Abstract: For about 20 years, organisations have to work with more and more partners through networks, supply chains and other virtual structures, in volatile or just unstable environments. Networked organisational settings underline the need of managing
knowledge across boundaries. The literature calls for more theoretical and empirical work to define what IKM is and examine its implementation. This paper responds to that call and investigates how to define and evaluate Interorganizational Knowledge Mana
gement (IKM), or the degree to which firms in the supply chain (or other interorganizational settings) demonstrate systematic implementation of IKM. To define IKM, we propose a theoretical framework drawing on the knowledge‑based view, the relational
theories and the capacity lens. The theoretical contribution of this work shows that IKM is more than a simple extension of the level of analysis; it is a new concept with unique definition, theoretical frames, and objectives. To evaluate IKM, we study th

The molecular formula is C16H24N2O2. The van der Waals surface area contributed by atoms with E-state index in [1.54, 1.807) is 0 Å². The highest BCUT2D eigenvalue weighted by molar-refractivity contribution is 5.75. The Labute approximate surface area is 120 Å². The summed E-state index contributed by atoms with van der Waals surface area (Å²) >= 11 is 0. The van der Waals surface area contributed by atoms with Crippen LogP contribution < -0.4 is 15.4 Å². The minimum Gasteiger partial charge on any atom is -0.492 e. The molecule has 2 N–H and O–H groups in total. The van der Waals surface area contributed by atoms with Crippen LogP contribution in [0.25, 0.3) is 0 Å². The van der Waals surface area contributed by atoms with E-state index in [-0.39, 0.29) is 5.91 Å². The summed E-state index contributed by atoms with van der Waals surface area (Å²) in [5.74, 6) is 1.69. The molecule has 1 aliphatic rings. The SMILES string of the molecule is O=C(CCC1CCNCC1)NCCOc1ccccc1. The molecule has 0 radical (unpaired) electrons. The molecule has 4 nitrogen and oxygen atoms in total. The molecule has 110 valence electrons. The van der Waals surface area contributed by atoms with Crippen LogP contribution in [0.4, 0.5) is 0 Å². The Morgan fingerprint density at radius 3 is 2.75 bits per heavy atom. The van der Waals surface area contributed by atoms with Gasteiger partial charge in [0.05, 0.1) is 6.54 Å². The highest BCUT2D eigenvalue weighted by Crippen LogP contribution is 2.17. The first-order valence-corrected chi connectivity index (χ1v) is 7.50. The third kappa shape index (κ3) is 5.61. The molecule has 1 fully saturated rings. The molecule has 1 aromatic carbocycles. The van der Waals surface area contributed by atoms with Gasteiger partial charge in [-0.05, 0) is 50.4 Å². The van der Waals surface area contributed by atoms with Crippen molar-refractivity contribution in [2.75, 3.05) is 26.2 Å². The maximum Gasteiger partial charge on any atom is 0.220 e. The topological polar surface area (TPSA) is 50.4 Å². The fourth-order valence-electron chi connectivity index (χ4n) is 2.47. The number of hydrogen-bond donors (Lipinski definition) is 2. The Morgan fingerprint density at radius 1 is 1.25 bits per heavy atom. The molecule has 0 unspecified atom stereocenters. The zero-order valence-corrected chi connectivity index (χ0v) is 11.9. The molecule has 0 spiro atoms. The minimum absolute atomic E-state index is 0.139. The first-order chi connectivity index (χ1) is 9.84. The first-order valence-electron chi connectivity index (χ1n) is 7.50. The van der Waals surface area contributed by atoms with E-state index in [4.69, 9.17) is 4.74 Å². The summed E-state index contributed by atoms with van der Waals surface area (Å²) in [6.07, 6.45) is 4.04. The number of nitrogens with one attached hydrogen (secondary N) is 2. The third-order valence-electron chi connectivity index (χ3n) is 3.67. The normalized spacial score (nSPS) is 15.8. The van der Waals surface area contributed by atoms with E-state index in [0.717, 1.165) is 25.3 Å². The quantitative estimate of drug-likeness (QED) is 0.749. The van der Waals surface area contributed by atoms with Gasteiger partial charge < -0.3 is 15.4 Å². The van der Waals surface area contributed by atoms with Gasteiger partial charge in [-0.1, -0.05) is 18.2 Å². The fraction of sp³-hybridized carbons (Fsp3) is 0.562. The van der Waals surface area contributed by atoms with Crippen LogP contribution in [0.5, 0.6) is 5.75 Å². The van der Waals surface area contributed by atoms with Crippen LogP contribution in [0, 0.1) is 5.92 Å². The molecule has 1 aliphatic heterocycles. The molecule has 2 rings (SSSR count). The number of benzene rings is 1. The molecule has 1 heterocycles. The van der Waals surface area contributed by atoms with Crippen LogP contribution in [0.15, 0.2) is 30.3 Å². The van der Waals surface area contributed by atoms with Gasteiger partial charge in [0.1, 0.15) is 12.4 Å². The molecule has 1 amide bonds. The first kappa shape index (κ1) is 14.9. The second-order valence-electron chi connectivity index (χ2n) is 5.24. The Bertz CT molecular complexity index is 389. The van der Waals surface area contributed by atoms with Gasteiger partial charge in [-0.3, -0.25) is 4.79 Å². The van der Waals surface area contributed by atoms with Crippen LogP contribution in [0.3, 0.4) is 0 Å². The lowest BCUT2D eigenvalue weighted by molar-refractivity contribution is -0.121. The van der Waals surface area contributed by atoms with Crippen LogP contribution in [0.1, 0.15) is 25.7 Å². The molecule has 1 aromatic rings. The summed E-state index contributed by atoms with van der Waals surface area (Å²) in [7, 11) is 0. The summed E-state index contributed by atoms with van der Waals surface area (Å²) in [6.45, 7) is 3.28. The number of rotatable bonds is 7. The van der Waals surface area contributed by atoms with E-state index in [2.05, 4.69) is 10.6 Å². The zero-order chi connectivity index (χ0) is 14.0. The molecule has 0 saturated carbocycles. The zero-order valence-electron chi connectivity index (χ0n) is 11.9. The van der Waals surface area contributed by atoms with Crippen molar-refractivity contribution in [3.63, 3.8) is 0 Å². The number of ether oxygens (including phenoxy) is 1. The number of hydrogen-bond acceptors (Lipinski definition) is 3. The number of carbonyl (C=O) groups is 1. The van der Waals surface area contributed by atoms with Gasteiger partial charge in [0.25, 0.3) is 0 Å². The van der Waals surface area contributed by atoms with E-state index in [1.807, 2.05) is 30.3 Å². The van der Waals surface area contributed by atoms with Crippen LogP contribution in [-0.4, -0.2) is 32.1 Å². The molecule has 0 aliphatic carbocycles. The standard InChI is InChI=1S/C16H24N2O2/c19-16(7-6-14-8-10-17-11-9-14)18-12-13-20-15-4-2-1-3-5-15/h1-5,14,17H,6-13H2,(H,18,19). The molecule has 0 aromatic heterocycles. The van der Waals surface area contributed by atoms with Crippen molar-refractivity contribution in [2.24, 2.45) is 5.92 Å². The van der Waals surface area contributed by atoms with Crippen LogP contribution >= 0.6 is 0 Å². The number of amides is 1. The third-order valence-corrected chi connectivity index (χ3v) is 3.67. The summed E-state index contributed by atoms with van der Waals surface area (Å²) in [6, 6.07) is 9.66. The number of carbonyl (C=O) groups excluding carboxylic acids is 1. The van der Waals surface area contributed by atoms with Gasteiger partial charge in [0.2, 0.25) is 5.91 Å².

e concept of IKM orientation. Based on an extensive literature review, this study conceptualizes IKM orientation as six interconnecting elements: frequency of exchanges of information and knowledge; nature of the exchanged information and knowledge; inter
‑organizational activities supported; IT infrastructure; scope, direction and strength of collaborative exchanges; and KM processes supported. Specifically, we provide a case study of a network of franchised convenience stores, to illustrate the several d
imensions that comprise the measure of IKM orientation. This study could help managers to identify the IKM orientation in their firms, and the dimensions that need to be improved. Some implications of, perspectives on, and limits of IKM evaluation researc
h and practice are discussed.